Where to Buy: Amazon.com has the MP3 Album for $9.49

Here is a YouTube video featuring ‘Who Are You’ in a recording session video (as seen in ‘The Kids Are Alright’:

2 Responses to " Vinyl Re-Visions: The Who – Who Are You (Rock, 1978) "

  1. I can never decide if I’m a huge an of The Who, or Townshend, or both.  Townshend was a revelation to me as a teen–tall, skinny, goofy-looking, articulate, and (quite obviously) angry as hell.  Townshend showed that you can be all that, and be a success in life *anyway*, in spite of all the prom queens and cool kids and football stars ignoring and/or tormenting you.  On their “farewell tour” in, what, 1982, Townshend did two thing that endeared him to me forever.  First, even though he had stated publicly over and over again that he was not–repeat NOT–going to smash guitars any more, the first night in D.C. at the Cap Center, Townshend (notoriously hard on his strings) snapped an E-string and got so angry, he chopped down his microphone stand with his guitar.  Playing for nearly 20 years, battling heroin and tinnitus and the death of a great friend and all the madness of the late 70s, still *cared* enough to get angry about his music.

    The second thing was when Townshend, on the same tour, gave an interview (always an excellent interview subject, he) and said something like, “All those kids made fun of my big nose when I was growing up and I thought, ‘Right; I’m going to get so famous I’ll be shoving this huge honker at you from every magazine cover in the country.'”  This was a drive and intensity that any “outcast” kid could understand, and it made him my hero for life.

    And now if you’ll excuse me, I think I’ll download the full, enhanced version of the film “The Kids are Alright,” thanks very much.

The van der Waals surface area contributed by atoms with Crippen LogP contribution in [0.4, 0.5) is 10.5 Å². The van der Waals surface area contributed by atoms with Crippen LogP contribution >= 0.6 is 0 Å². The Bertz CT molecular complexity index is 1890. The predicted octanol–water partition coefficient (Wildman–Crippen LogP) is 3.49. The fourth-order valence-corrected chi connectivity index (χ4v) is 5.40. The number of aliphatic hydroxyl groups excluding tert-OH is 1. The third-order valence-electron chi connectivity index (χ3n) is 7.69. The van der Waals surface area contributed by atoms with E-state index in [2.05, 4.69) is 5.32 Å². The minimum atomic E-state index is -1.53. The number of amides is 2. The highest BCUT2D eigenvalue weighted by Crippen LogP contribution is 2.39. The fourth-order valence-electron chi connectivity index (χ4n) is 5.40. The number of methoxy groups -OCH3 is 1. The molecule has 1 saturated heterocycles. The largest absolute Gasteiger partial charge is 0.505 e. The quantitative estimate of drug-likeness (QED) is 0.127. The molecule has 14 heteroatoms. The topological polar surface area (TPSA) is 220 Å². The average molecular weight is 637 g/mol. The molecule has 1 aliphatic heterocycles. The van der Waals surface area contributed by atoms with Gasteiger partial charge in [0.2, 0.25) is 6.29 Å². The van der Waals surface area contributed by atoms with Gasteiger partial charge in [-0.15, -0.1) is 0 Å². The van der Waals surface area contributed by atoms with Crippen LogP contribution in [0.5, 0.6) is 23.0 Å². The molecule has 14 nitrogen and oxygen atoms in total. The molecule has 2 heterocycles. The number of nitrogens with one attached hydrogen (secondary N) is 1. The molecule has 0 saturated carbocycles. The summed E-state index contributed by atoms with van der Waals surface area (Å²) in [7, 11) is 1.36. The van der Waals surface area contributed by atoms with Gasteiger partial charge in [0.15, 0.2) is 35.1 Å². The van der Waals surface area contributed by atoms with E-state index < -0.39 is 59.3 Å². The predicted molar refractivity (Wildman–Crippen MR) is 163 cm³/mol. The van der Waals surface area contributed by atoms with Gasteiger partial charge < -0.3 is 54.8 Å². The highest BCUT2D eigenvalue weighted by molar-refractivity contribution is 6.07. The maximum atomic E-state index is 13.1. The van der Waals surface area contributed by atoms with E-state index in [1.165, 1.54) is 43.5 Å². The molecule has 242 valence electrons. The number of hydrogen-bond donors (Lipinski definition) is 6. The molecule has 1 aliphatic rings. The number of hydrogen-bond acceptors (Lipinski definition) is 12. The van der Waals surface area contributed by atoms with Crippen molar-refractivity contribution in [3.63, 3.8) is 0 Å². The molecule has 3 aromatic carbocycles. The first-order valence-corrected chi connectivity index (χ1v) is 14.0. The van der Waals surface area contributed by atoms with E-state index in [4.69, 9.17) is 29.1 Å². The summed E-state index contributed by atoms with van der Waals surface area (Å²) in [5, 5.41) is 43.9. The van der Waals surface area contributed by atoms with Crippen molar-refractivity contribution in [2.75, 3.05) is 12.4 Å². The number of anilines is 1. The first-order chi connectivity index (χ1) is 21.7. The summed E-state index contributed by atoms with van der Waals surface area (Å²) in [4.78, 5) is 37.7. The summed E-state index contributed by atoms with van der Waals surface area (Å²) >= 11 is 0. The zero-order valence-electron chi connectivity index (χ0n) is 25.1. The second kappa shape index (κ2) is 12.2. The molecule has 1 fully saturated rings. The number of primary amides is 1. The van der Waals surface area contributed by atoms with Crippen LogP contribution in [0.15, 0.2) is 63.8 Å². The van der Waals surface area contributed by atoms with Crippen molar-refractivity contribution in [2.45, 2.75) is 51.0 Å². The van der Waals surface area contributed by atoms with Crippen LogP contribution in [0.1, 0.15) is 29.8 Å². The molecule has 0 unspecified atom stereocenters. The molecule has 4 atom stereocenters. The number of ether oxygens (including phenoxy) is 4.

2. I can never decide if I’m a huge an of The Who, or Townshend, or both.  Townshend was a revelation to me as a teen–tall, skinny, goofy-looking, articulate, and (quite obviously) angry as hell.  Townshend showed that you can be all that, and be a success in life *anyway*, in spite of all the prom queens and cool kids and football stars ignoring and/or tormenting you.  On their “farewell tour” in, what, 1982, Townshend did two thing that endeared him to me forever.  First, even though he had stated publicly over and over again that he was not–repeat NOT–going to smash guitars any more, the first night in D.C. at the Cap Center, Townshend (notoriously hard on his strings) snapped an E-string and got so angry, he chopped down his microphone stand with his guitar.  Playing for nearly 20 years, battling heroin and tinnitus and the death of a great friend and all the madness of the late 70s, still *cared* enough to get angry about his music.

    The second thing was when Townshend, on the same tour, gave an interview (always an excellent interview subject, he) and said something like, “All those kids made fun of my big nose when I was growing up and I thought, ‘Right; I’m going to get so famous I’ll be shoving this huge honker at you from every magazine cover in the country.'”  This was a drive and intensity that any “outcast” kid could understand, and it made him my hero for life.

    And now if you’ll excuse me, I think I’ll download the full, enhanced version of the film “The Kids are Alright,” thanks very much.